Cossus 4. Cn. Cornelius Cossus, A. F. M. N., consular tribune in B. C. 414, and consul in 409 with L. Furius Medullinus II., the year in which plebeian quaestors were first created. (Liv. 4.49, 54; Diod. 13.38.)
A Dictionary of Greek and Roman biography and mythology (ed. William Smith), or Dareius Nothus (search)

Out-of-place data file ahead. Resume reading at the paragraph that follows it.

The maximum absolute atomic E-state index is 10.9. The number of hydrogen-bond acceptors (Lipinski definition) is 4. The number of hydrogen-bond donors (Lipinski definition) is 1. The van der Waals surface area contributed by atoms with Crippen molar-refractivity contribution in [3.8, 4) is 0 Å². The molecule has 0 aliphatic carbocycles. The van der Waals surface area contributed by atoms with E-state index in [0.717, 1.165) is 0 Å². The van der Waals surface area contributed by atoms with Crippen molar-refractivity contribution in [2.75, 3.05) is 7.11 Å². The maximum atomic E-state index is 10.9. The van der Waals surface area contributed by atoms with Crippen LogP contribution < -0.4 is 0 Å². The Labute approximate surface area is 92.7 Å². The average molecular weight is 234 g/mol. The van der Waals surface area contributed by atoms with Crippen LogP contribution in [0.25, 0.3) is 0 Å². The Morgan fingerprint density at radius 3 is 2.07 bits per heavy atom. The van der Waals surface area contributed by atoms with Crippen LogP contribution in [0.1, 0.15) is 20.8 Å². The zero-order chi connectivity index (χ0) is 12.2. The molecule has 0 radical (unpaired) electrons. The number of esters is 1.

consisted, were bought off by the royal general Artasyras, and they themselves were taken prisoners by treachery, and, at the instigation of Parysatis, they were put to death by fire. The rebellion of Pisuthnes had precisely a similar result. (B. C. 414.) [TISSAPHERNES.] A plot of Artoxares, the chief eunuch, was crushed in the bud; but a more formidable and lasting danger soon shewed itself in the rebellion of Egypt under Amyrtaeus, who in B. C. 414 expelled the Persians front Egypt, and reigB. C. 414 expelled the Persians front Egypt, and reigned there six years, and at whose death (B. C. 408) Dareius was obliged to recognise his son Pausiris as his successor; for at the same time the Medes revolted: they were, however, soon subdued. Dareius died in the year 405-404 B. C., and was succeeded by his eldest son Artaxerxes 11. The length of his reign is differently stated : it was really 19 years. Respecting his relations to Greece, see CYRUS, LYSANDER, TISSAPHERNES. (Ctes. Pers. 44-56 ; Diod. 12.71, 13.36, 70, 108; Xen. Hell. 1.2.19, 2